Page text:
Opinion

Republicans have selective hearing when it comes to racist remarks

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Some Republicans, it appears, suffer from situational hearing impairment.

Present in a room, listening to an audio tape, reacting to a reporter’s questions, members of the Republican Party aren’t able to hear clearly — at least if they’re to be believed.

In the two most recent examples, President Donald Trump is in a dispute with the Wall Street Journal over what he said about North Korea in an interview and Republican senators are providing cover to Trump for racist comments made during a meeting about immigration.

The third example goes back a few years, when a house full of Republicans was suddenly stricken with auditory irregularities when none — at least not on the record — managed to hear Gov. Paul LePage say that “President Obama hates white people.”

Maybe it was an opportune walk to the kitchen for some cheese and crackers. Or maybe it was figurative fingers in the ears.

Either way, when it comes to hearing what the president and the governor said, some Republicans seem suddenly stricken. Speak up there, boss. We can’t believe we heard what we just heard, so we must have misheard or heard something else. In fact, maybe we didn’t hear anything at all.

Trump is in a fight with the Wall Street Journal over a comment the president made about North Korean dictator Kim Jong Un. The Journal reported that Trump said, “I probably have a very good relationship with Kim Jong Un. I have relationships with people. I think you people are surprised.”

The Journal took the quote to mean that Trump has talked or at least tried to develop a relationship with the North Korean strongman. Trump demurred.

Then Trump blasted the Journal — The Wall Street Journal, for goodness sake! — calling the reporting “fake news.”
The White House released a recording of the interview, claiming that the president had said, “I’d” instead of “I.” The Journal released its own audio, which sounds pretty clear that the word was “I.”

The White House is hearing what it wants to hear because the slight difference makes the absurd comment seem, somehow, slightly less absurd. Still absurd, mind you. Just fractionally, less so.

During a meeting with senators last week to negotiate a deal to protect about 800,000 immigrants who came to the United States as children — they’re called Dreamers and the program is called Deferred Action for Childhood Arrivals — Trump called Haiti and African nations “sh–hole countries.”

Widely condemned as racist — cause you know, it is racist — Trump’s foul mouth and fouler attitude have caused a scandal and risk scuttling negotiations to fund the federal government and resolve several pending immigration issues.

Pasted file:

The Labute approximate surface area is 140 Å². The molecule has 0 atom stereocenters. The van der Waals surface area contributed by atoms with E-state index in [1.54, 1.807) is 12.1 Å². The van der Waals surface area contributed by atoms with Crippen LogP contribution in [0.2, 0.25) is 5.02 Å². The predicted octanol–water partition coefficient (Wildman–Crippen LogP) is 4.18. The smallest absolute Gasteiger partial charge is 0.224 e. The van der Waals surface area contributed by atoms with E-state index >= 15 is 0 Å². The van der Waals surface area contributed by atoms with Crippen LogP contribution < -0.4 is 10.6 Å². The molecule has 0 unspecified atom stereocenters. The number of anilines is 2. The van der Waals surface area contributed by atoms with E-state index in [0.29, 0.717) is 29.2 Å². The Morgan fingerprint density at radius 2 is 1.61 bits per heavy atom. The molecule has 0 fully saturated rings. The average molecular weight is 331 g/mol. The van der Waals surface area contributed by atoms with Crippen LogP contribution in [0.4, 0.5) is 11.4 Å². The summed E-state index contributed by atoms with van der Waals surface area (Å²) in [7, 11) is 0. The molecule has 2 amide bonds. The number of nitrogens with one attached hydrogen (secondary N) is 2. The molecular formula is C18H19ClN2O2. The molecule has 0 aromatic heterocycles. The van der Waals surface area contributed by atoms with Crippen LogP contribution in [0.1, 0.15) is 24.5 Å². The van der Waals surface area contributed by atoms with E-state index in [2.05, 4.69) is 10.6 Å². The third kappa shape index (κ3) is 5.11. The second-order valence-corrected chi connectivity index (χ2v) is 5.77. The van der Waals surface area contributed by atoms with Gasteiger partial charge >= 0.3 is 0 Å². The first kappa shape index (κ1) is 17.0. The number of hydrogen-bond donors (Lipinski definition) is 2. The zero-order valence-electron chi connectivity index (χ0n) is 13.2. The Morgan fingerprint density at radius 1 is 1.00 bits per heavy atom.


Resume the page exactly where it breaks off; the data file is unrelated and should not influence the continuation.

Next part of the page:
There were a number of Republicans in the room when Trump made his remark. One Republican, Sen. Lindsey Graham, hasn’t been exactly forthcoming, but he’s also refused to give cover to the president.

Graham’s account appears to confirm that of Democratic Sen. Dick Durbin, who says he heard clearly what the president said.

Others in the room? Well, they heard it a little different. Or not at all.

Republican Sen. Tom Cotton had his story down on Face the Nation: “I didn’t hear it, and I was sitting no further away from Donald Trump than Dick Durbin was.”

Sen. David Perdue told “This Week,” “I’m telling you he did not use that word, George, and I’m telling you it’s a gross misrepresentation.”

Now the White House and its supporters are arguing the president said “sh–house” countries as opposed to “sh–hole.” Yeah, whatever. Still racist.

And that takes us back to LePage and a Republican event in August 2013. Gathered among the faithful, LePage made the outrageous claim that “President Obama hates white people.”

The remarks became public when anonymous sources leaked the remarks to the Bangor Daily News. It was later confirmed by at least two state lawmakers, who also asked to have their identity shielded.

Rick Bennett, the chairman of the state Republican Party at the time, fell into a familiar pattern: “I didn’t hear that,” he told the BDN.

Presidents and governors must be held accountable for their words and actions, and the rest of us have to be held accountable if we decide to cover for them.

Courage means telling the truth, even if it’s not politically expedient. And everyone who decides that they “didn’t hear” or makes a semantic argument about the difference between two profane racist remarks, trying to blur the truth, shows themselves for what they are: Opportunists in the best frame; cowards in the worst.

David Farmer is a public affairs, political and media consultant in Portland, where he lives with his wife and two children. He was senior adviser to Democrat Mike Michaud’s 2014 campaign for governor.

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